Q: Why isn’t church more involved in building relationships through social media?
A #1 was We are.
I gave a bunch of examples. The comments have a bunch more. Today, I want to pick up another answer.
A #2: Because we don’t think we can, or need to.
Jesus told lots of farming stories. They were perfect for him. He could sit on a hillside, talking to a group of people, point across the pasture and talk about shepherds and sheep. He could talk about farmers and even the daydreamers could see what he was referring to.
One day he talked about planting seeds.
He said that one day a farmer was out planting seeds. He had a bag of seed hanging over his shoulder, kind of like a messenger bag. He reached in, grabbed a handful of seeds. With a sidearm motion, he tossed the seed to his left, scattering it across the ground. He took another handful and tossed it right.
Soon, all the ground was covered with seed.
It’s a planting technique called “broadcasting.” My grandpa used it. It’s easier than planting each seed one by one.
However, it is terribly inefficient.
Sometimes seeds fall on the path. Nothing grows. Sometimes they fall where the soil barely covered rocks. The seeds sprout and then die from lack of roots. Sometimes the seeds fall in the middle of the weeds and get choked out. Sometimes they fall where the ground has been worked up.
That metaphor, because it was used by Jesus, characterizes much of how churches approach media, whether preaching, printing, televising or tweeting. We think that all we have to do is to say spiritual stuff and whether it takes root or not is not our responsibility. It’s the responsibility of the listener to get away from the weeds or send roots around the rocks.
Unfortunately, when a broadcasting (or proclamation) model runs into social media, there is a fundamental clash of values. The very thing that make social media fun – interaction, conversation, commentary – is the polar opposite of broadcasting. And the interaction is threatening for people who try repeating a packaged message.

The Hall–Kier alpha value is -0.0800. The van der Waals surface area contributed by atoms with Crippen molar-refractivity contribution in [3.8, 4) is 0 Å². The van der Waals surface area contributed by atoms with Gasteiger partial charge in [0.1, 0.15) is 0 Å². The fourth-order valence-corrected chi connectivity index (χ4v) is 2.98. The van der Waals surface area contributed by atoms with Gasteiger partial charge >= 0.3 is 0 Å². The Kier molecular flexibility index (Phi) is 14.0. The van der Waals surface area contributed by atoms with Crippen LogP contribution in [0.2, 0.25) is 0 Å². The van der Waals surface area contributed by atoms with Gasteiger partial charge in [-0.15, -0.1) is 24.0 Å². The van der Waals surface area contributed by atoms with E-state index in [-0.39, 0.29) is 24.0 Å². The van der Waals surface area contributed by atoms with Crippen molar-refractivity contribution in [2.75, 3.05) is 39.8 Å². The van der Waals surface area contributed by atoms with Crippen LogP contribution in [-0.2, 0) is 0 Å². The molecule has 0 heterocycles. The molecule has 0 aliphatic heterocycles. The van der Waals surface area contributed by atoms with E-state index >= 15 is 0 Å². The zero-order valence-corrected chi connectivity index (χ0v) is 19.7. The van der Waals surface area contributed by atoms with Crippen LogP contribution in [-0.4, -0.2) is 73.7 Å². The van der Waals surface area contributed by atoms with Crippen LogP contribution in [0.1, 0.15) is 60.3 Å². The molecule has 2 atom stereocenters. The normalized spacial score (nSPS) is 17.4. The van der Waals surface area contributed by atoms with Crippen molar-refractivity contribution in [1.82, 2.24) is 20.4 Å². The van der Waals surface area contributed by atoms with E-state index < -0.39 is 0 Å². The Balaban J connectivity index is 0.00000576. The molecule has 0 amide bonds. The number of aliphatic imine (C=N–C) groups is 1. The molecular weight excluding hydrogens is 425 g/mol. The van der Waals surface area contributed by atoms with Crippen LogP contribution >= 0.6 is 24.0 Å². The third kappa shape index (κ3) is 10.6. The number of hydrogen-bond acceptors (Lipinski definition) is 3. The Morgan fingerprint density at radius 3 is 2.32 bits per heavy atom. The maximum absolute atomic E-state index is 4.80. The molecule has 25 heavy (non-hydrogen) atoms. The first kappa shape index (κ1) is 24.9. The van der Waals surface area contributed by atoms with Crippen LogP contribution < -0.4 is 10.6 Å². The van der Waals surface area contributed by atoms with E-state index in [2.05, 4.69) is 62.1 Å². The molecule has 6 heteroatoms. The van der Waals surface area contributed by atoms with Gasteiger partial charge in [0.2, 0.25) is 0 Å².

Here’s the sad part for church: Jesus didn’t broadcast, at least not in the sense of sending a message to a huge group without direct interaction. Yes, he preached on mountains. But he also spent three years building relationships with 12 guys who eventually deserted him…and then he came back to life and walked back into their lives.
In the story about the farmer, Jesus was talking about the soil, as much about what people do when they hear about him as he was talking about how to throw stuff. The model Jesus spends four gospels providing is the ultimate in relational media. In order to build relationship, he put on a body and walked around. He didn’t use social media. He became a walking, breathing, interactive, conversational, open to comments, social medium.
In this, Chris Cree is right. Church or churches or church service or church people (see my definitions yesterday) have been slow to adopt social media. But not just the electronic kind. Our challenge is to translate the Word into our lives such that people can read them and understand the whole of the Gospel. Not just success, but forgiveness. Not just failure, but faith. Not just striving, but community.
And that’s why broadcasting is so much easier.
I’ll be back later for a part three. For now, however, does this make sense?
here’s a link to part one: churches and social media – are we slow in building relationships? part one